I like to install the system(s) in such a way that first partition gets C: and second partition gets D: BOTH when the OS residing on first partition is booted AND when the OS residing on second partition is booted. 

 

This means that when I boot the system on first partition %systemroot% will be C:\Windows, whilst when I boot the system on second partition the %systemroot% will be D:\Windows.

 

Any program (malware) that is hardcoded to damage C:\Windows will have 50% of probabilities of working on the booted system (provided tha tI boot 50% of the time from C: and 50% of the time from D:).

 

I can move files from C: to D: and viceversa.

I can boot from D: and perform on C: operations that I cannot when booted from C: (like deleting files otherwise in use, defragmenting without reboot, deleting the pagefile, etc.)

I can boot from C: and perform on D: operations that I cannot when booted from D: (like deleting files otherwise in use, defragmenting without reboot, deleting the pagefile, etc.)

All this without risking to be confused by a different drive lettering, C: is always first partition and D: is always second one.

I can hide C: and boot from D:, or viceversa I can hide D: and boot from C:, and I can see from which partition I booted at a glance (as I won't see in Explorer the drive letter of the partition I hid).

 

Of course if you plan to have all the time only one install of windows "visible" (by hiding the volumes containing the other instance) having the System marked as C:, no matter if it is the one on first or second partition, may be OK.

 

All other partitions (data) can of course (in both approaches) have the same drive letterings.

 

And yes, hiding a partition/volume, makes it have no drive letter assigned.

 

:cheers:

Wonko 

 

.



#60 sir_bootalot

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Posted 23 February 2013 - 04:40 PM

I like the method of every Windows seeing itself as C:, and every data partition labeled with same letters from whatever Windows I boot from.

 

So hiding the other Windowses from each other, at least when booting the first time, would be the way to go.

 

Because I have to use Bootmanager to choose between Windowses (too bad Grub4dos can't load straight the Winload.exe), and obviously Bootmanager can't do the hiding job, it must be done by Grub4dos. But because I only have one entry in Grub4dos menu for all the Windowses (single BOOTMGR/BCD on P1 'System' partition), I can only come up with these choises:

 

Let's say four Windows 'Boot' partitions: P2, P3, L1, and L2.

 

A)

Four Windows entries in Grub4dos menu. The first one hides P3, L1, and L2 and unhides P2.

The second one hides P2, L1, and L2 and unhides P3.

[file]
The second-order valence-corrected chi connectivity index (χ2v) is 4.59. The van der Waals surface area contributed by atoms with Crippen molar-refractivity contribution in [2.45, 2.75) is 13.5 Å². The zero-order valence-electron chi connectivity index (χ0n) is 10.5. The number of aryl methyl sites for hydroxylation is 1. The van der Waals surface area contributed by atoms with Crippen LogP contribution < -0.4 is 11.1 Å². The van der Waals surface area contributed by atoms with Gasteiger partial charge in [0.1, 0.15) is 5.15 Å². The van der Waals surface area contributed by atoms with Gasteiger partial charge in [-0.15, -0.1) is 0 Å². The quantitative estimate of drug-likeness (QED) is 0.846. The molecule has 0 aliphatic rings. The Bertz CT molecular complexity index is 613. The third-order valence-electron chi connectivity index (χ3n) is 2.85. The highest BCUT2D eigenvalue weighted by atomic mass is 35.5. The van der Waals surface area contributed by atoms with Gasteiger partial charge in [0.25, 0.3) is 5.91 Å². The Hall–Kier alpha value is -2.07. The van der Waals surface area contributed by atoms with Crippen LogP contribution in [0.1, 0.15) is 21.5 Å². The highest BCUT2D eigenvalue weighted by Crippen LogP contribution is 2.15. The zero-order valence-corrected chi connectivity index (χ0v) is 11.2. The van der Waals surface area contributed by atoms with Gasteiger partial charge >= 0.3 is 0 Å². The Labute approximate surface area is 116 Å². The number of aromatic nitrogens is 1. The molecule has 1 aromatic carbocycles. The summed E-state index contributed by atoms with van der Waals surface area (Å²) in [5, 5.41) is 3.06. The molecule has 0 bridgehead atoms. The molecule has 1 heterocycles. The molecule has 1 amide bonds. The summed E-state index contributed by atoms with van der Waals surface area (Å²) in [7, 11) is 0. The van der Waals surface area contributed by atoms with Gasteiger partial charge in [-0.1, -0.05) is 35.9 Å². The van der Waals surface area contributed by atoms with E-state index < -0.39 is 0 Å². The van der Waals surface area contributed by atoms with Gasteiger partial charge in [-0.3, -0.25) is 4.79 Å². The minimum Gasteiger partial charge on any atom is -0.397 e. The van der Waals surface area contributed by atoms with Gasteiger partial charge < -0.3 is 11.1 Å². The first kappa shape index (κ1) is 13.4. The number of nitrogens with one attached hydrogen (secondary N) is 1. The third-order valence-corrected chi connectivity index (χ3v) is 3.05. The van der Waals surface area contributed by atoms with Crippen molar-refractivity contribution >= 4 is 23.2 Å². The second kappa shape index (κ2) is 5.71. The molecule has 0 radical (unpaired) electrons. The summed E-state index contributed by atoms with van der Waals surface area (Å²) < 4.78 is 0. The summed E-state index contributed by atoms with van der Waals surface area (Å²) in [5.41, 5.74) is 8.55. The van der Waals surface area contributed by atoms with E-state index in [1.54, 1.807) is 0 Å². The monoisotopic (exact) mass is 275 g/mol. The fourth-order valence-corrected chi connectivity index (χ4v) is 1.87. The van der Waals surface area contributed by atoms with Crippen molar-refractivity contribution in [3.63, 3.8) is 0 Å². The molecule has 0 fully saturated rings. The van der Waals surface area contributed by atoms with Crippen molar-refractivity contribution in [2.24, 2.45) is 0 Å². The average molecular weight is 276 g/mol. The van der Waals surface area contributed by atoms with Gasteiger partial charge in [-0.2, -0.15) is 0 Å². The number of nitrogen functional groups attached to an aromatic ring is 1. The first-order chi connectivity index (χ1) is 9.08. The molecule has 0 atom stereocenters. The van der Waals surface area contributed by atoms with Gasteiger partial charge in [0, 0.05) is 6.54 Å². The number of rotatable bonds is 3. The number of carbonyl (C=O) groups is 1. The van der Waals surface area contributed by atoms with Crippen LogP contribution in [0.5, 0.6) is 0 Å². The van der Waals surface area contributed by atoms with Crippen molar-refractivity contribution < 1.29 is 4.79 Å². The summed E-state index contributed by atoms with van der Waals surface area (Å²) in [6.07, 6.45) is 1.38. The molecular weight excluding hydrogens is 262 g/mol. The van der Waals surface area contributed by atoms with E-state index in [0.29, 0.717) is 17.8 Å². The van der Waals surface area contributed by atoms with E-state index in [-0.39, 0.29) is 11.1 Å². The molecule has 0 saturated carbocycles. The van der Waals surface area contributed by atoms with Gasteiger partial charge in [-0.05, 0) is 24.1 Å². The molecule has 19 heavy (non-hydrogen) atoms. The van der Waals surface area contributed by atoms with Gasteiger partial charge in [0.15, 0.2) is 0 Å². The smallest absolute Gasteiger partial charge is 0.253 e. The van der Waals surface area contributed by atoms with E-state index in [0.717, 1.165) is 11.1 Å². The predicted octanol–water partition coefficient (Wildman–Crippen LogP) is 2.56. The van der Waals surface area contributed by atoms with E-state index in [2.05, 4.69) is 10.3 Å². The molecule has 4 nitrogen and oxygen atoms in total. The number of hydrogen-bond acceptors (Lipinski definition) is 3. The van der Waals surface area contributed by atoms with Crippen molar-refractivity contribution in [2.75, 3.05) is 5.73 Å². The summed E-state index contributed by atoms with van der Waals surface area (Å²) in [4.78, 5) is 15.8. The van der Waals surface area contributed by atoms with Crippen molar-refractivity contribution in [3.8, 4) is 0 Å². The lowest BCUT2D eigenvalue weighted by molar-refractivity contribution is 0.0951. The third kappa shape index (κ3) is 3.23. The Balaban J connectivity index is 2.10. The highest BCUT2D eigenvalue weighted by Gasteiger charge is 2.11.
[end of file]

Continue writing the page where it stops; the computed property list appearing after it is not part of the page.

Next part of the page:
And so on...

All the four entries load the same BOOTMGR/BCD, though, at the P1. So it's up to me to select correct Windows in Bootmanager, so that the right partitions are hidden and the one I'm booting into is not.

Pros: Fast to implement

Cons: Mistakes can happen

 

B)

Hiding the way like in A), but the menu.lst entry also selects one of four BOOTMGR/BCD combos.

I need to implement the floppy image approach, with every one of them different BOOTMGR/BCD

Pros: Error free bootup

Cons: Yet more hassle to set up

 

C)

Similar hiding with Grub4dos, and menu.lst entry also selects one of four BOOTMGR/BCD combos.

Here I'd go with my original idea of separate four BOOTMGR/BCD combos, this time located on the Windows partition I'm booting, so no common 'System' partition (P1), but every Windows partition is both 'System' and 'Boot' for itself.

Pros: Error free bootup

Cons: Even more hassle to set up (but should be possible)

 

Opinnions?



#61 cdob

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Posted 24 February 2013 - 09:57 AM

how exactly configured is to be understood/tested, most probably a "normal" entry


XP at primary active partition

boot.ini
multi(0)disk(0)rdisk(0)partition(1)\WINDOWS="XP: ACPI Multiprocessor PC" /noexecute=optin /fastdetect /kernel=ntkrmp.exe /hal=halmacpi.dll /NOEXECUTE=OPTIN /FASTDETECT /bootlog
NTLDR does read boot.ini and XP does boot.
BOOTMGR longhorn 5112 does read boot.ini and XP does boot.
Windows Boot Loader
-------------------
identifier {143b337c-7ad0-11e2-99d2-ab34df12bb4d}
device boot
path \windows\system32\winload.exe
description XP winload.exe testing
loadoptions DDISABLE_INTEGRITY_CHECKS
testsigning Yes
osdevice boot
systemroot \windows
kernel ntkrmp.exe
hal halmacpi.dll
nx AlwaysOff
pae ForceDisable
sos Yes
Vista gold bootmgr and winload.exe:
F8: Disable Driver Signagture Enforcement
textmode drivers are loaded
last driver loaded: mup.sys
Autochecks partition D: and C: without a errror.
No further reaction, system freeze.

Windows 7 gold bootmgr and winload.exe:
F8: Disable Driver Signagture Enforcement
textmode drivers are loaded
last driver loaded: mup.sys
Message: 'Please wait...'
No further reaction, system freeze.

Conclusion: anything is possible still.
Works in general, but not at tested hardware / software.
Not possible at all.
Possible with further adjustments.
I take a break at current state.

BOOTMGR longhorn 5112 at logical parition is the next question.
 
So hiding the other Windowses from each other, at least when booting the first time, would be the way to go.
Yes, hiding has some benefits. A not mounted partition is protected from yourself, accidential writing.
Contrary don't rely on virus protection, a virus may mount the partition..

Go for c)
bootmgr and boot\bcd at each partition. 
Adjust boot\bcd: set device and osdevice to boot.

#62 cdob